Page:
Reis told KGW-TV News that raising tuition or cutting salaries was no longer an option, as both had been tried but that the university was still losing money. He also noted that the school’s primary lender, a Lutheran agency, was no longer willing to loan the university more dollars.
But an Oregonian story Feb. 13 raised questions about whether the financial problems were caused, in part, by the presence at the university of a campus resource center supporting LGBTQ students. The newspaper stated Missouri Synod officials were “deep-ly unhappy” with Concordia’s decision to allow the center to open in 2018.
Last November, the synod’s governing board passed a resolution stating that they would withhold further financial help until the university “addressed” issues regarding the center and brought its articles and bylaws back into conformity with synod policies. The synod is strongly conservative regarding gay rights, and contends that the homosexual lifestyle is sinful and that sexual relations are to be reserved only for one-man-one-woman marriage.
A Concordia student told the newspaper that it was well known on campus that LGBTQ issues had caused divisions between the university and its parent organization.
Local media noted that the timing of the closure announcement was especially surprising because less than a week earlier, Concordia had held its annual community fund-raiser at the Hyatt Regency hotel in Portland, bringing in more than $355,000. Nothing was said at the event to indicate that the university’s closure would be announced within days.
Concordia University Foundation confirmed to KGW that all donors at the fundraising dinner would be offered refunds.
According to The Oregonian, the first some staff and faculty heard about a shutdown was when they were told at 8 a.m. on Feb. 10, and students were notified about an hour later.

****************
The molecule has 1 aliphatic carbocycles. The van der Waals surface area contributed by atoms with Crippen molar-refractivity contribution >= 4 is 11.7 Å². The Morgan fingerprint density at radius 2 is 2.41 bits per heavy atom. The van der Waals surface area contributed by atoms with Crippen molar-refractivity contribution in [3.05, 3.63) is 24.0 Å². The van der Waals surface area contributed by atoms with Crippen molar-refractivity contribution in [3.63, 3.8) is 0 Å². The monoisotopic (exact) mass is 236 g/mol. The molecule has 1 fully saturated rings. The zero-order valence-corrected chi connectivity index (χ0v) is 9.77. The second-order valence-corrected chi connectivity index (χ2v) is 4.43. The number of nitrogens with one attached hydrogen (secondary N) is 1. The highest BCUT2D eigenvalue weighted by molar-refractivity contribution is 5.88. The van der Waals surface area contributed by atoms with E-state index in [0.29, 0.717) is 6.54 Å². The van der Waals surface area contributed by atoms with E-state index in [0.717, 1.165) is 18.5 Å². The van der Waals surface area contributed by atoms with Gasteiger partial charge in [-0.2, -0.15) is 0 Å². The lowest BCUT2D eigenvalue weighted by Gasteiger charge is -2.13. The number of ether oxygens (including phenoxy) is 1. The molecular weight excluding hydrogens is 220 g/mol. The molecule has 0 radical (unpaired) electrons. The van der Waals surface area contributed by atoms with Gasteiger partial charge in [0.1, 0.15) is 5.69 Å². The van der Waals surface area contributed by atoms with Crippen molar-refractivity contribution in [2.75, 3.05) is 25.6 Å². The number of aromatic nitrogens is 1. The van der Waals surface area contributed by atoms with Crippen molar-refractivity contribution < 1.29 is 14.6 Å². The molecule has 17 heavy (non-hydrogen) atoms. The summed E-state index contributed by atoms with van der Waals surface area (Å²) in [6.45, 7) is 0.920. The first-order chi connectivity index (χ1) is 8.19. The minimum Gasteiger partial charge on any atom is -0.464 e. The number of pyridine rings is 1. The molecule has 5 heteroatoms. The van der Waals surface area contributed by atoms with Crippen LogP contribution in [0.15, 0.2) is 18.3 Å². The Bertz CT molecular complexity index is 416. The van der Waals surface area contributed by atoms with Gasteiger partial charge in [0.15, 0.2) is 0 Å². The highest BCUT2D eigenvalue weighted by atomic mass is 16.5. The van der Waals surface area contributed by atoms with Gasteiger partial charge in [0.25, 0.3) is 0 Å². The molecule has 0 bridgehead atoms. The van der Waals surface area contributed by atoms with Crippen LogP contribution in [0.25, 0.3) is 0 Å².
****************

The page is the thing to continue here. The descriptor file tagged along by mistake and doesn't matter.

Later in the week, the newspaper reported that Concordia student William Spaulding intends to sue the school, saying it misled students about its financial condition and left them without a way to graduate or directly transfer to another university. The draft of the class action suit alleges that school executives knew about declining enrollment and financial problems since last year.
Michael Fuller, attorney for Spaulding, charged Concordia executives with misleading students, and he called on the university to disclose what it had paid its executives this past year.
Concordia students walked out of their classes Feb. 13 and staged a sit-in at the president’s office to protest the closing. An organizer told KGW that the administration had failed to support and protect the students, staff and faculty.
Current tuition at Concordia is about $31,000, with food and housing increasing the total price to about $44,078. Ninety-eight percent of students get some sort of tuition break, The Oregonian reported.
Ries retired last year as president of Concordia University in Minnesota, He arrived in January as Concordia Portland’s second interm president.
Linnemann praised Ries for having “stepped into a difficult situation and for “sharing the realities with clarity and compassion.”